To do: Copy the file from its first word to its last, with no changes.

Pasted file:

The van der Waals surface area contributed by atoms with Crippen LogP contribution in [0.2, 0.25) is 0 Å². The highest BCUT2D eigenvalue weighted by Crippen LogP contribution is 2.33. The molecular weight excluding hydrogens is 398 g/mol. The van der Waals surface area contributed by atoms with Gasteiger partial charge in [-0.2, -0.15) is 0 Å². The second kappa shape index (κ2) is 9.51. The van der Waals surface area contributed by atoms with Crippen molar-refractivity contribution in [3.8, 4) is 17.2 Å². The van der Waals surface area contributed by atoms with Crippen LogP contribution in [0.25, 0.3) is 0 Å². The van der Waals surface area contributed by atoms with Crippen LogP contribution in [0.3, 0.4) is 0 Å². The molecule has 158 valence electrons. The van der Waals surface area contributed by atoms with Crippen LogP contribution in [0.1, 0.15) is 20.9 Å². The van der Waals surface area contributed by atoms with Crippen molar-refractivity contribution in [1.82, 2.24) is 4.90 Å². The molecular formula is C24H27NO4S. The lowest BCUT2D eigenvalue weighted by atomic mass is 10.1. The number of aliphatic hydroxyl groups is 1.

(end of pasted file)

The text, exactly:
The van der Waals surface area contributed by atoms with Crippen LogP contribution in [0.2, 0.25) is 0 Å². The highest BCUT2D eigenvalue weighted by Crippen LogP contribution is 2.33. The molecular weight excluding hydrogens is 398 g/mol. The van der Waals surface area contributed by atoms with Gasteiger partial charge in [-0.2, -0.15) is 0 Å². The second kappa shape index (κ2) is 9.51. The van der Waals surface area contributed by atoms with Crippen molar-refractivity contribution in [3.8, 4) is 17.2 Å². The van der Waals surface area contributed by atoms with Crippen LogP contribution in [0.25, 0.3) is 0 Å². The van der Waals surface area contributed by atoms with Crippen LogP contribution in [0.3, 0.4) is 0 Å². The molecule has 158 valence electrons. The van der Waals surface area contributed by atoms with Crippen LogP contribution in [0.1, 0.15) is 20.9 Å². The van der Waals surface area contributed by atoms with Crippen molar-refractivity contribution in [1.82, 2.24) is 4.90 Å². The molecular formula is C24H27NO4S. The lowest BCUT2D eigenvalue weighted by atomic mass is 10.1. The number of aliphatic hydroxyl groups is 1.